The number of child sex crimes recorded in Northern Ireland has risen by almost a fifth following the Jimmy Savile scandal, experts said.
Almost 400 offences against youngsters aged under 10 were reported last year as more people came forward after the exposure of the disgraced former DJ, police figures revealed.
The NSPCC urged parents to protect their children and revealed the alarming wrongdoing, which may have happened many years ago or more recently.
It comes as a public inquiry into historical child abuse in institutions run by organisations like churches and the state opens in Northern Ireland.
The charity's regional head Neil Anderson said: "Whilst some of the increase will be down to an increase in reporting due to the Savile scandal, sexual abuse continues to be a terrible scar on our society which won't heal by itself."
Many alleged victims of dead broadcaster Savile in Great Britain emerged following a television programme about his abuse of teenagers.
Claims about Savile, who died in 2011, began following an ITV documentary in October 2012 in which several women said they were abused by him when they were younger.
The NSPCC Northern Ireland disclosed a significant increase in the number of reported primary school age victims.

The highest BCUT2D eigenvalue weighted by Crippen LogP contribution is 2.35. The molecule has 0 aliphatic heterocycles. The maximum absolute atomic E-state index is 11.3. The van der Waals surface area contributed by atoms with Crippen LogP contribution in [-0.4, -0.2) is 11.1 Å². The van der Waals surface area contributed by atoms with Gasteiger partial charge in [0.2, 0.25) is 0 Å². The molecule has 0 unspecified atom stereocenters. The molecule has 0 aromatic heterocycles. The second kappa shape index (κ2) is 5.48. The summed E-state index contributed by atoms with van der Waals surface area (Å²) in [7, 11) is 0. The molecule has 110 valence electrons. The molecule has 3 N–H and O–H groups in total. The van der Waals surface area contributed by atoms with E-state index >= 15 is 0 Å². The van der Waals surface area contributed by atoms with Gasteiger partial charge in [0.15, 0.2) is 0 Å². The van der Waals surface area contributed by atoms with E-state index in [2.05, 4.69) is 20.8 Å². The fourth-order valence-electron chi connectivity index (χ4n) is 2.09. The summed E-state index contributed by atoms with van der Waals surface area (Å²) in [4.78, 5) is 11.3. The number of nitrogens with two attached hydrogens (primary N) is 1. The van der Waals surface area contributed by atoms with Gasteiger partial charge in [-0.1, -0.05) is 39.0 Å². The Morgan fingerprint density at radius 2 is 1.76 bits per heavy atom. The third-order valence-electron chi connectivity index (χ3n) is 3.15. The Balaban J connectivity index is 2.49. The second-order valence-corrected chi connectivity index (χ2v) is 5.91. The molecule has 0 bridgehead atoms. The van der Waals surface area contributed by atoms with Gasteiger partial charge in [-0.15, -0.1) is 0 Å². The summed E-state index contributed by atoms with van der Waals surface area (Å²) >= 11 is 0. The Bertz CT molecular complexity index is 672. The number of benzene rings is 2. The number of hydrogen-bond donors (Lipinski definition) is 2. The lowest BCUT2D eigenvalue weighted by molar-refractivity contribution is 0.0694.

Last year (2012-13) the Police Service of Northern Ireland (PSNI) recorded 377 child sex crimes against those under 10 - a near 20% rise on the previous year's figure of 316.
Mr Anderson said: "The police figures are disturbing, particularly as many of the victims are so young and therefore less likely to be able to understand they are being abused and be able to speak out.
"This highlights the urgent need to tackle this problem from an early age.
"And parents and carers have asked us for support in ensuring their children are armed with the knowledge to recognise the wrong kind of behaviour and keep themselves safe."
Last year 1,058 sexual offences against under-18s were reported to the PSNI. Most crimes, which included rape, were committed against those of secondary school age.
Mr Anderson said: "It's a startling fact that most children are abused by someone they know so it's vital that we communicate to children that it's not right for anyone to touch the places that are private to them, no matter who they are."